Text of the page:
34. Variance of a Random Variable • The variance of a random variable measures the deviation of its distribution from the mean. • For example, in one drawing, Robert has 0.1% of chance to win \$100,000, while in another drawing, he has 0.01% of chance to win \$1,000,000.

35. The expected amounts of award in these two drawings are equal. 0.001 * 100000 = 100 0.0001 * 1000000 = 100 • However, their variances are different. 0.001 * (100000 – 100)2 + 0.999 * (0 – 100)2 = 9,990,000 0.0001 * (1000000 – 100)2 + 0.999 * (0 – 100)2 = 99,990,000

36. In many distributions, the mean and variance together uniquely determine the parameters of the random variables.

37. The Bernoulli Experiment and Distribution • A Bernoulli experiment is a random experiment, the outcome of which can be classified in one of two mutually exclusive and exhaustive ways, say, success and failure. • A sequence of Bernoulli trials occurs when a Bernoulli experiment is performed several independent times, so that the probability of success, say p, remains the same from trial to trial.

38. The Bernoulli Distribution • Let X be a Bernoulli random variable. The p.m.f of X can be written as where k= 0 or 1 and p is the probability of success. • The expected value of X is • The variance of X is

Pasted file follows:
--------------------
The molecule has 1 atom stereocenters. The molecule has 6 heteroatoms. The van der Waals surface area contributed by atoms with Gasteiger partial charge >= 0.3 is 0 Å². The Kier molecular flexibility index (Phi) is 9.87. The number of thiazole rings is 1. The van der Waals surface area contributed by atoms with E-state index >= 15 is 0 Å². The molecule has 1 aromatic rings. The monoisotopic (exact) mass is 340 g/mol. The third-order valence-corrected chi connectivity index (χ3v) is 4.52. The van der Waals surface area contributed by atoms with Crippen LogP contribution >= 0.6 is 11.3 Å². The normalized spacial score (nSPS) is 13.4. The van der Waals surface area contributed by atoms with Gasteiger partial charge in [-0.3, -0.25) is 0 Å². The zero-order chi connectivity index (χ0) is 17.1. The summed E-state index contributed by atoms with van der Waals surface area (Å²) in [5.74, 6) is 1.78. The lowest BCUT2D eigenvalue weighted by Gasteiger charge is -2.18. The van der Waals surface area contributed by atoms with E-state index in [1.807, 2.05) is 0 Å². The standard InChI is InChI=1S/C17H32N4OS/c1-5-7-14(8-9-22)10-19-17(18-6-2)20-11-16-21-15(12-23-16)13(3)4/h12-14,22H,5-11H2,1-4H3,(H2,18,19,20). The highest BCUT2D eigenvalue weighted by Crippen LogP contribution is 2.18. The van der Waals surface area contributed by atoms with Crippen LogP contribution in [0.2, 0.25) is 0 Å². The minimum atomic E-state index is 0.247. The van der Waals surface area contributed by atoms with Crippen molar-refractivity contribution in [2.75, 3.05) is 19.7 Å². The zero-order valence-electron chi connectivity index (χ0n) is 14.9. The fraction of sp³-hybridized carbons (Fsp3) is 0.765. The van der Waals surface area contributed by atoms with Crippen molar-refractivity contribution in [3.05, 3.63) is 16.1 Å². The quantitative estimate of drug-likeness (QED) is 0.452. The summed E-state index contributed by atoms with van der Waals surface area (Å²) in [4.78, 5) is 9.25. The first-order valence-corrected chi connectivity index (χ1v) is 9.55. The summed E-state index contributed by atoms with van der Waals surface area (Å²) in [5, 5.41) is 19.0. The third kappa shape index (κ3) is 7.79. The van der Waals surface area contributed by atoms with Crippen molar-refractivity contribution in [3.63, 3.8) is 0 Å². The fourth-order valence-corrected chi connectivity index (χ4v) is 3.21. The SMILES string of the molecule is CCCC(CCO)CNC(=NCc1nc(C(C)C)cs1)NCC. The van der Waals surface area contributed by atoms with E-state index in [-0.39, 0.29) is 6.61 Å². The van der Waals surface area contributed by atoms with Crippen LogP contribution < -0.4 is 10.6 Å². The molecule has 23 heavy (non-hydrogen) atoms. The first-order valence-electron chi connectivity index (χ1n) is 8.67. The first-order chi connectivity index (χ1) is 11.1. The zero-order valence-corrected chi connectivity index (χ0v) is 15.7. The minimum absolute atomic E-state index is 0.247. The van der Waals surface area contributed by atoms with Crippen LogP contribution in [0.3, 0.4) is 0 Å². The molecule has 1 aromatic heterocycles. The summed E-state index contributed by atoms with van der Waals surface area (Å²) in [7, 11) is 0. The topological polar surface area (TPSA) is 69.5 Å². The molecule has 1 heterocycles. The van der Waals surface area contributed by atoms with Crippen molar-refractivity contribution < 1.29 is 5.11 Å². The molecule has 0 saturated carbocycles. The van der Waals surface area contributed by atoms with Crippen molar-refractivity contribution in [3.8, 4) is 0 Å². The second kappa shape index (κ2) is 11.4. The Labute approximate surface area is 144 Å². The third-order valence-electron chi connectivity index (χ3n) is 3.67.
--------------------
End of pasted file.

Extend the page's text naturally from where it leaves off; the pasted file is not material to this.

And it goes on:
39. The Binomial Distribution • Let X be the random variable corresponding to the number of successes in a sequence of Bernoulli trials. • Then, where n is the number of Bernoulli trials and p is the probability of success in one trial. • X is said to have a binomial distribution and is normally denoted by b（n , p）.

40. Example of the Binomial Distribution • Assume that Tiger and Whale are the two teams that enter the Championship series of the professional basket ball league. Based on prior records, Tiger has a 60% chance of beating Whale in a single game. Larry, who is a fan of Tiger, makes a bet with Peter, who is a fan of Whale. According to their agreement, Larry will pay Peter \$1000, should Whale win the 5-game series. In order to make a fair bet, how much should Peter pay Larry, if Tiger wins the series?

41. The probability that Tiger wins the series is

42. If the championship series consists of 3 games, then what is the probability that Tiger win the series?

43. The Moment-Generating Function • Let X be a discrete random variable with p.m.f and space S. If there is a positive number h such that exists and is finite for -h＜t＜h, then the function of t defined by is called the moment-generating function of X. and often abbreviated as m.g.f.

44. The Moment-Generating Function • Let X and Y be two discrete random variables with the same space S. If then the probability mass functions of X and Y are equal. • Insight of the argument above： Assume that S=｛s1,s2, …, sk｝contains only positive integers. Then, we have Therefore, , i.e. X and Y have the same p.m.f.

45. The Moment-Generating Function • Let be the m.g.f of a discrete random variable X. Furthermore, • In particular,

46. The Moment-Generating Function of the Binomial Distribution • Let X be b（n , p）. are both difficult to compute.

47. On the other hand, we can easily derive the m.g.f. of a binomial distribution.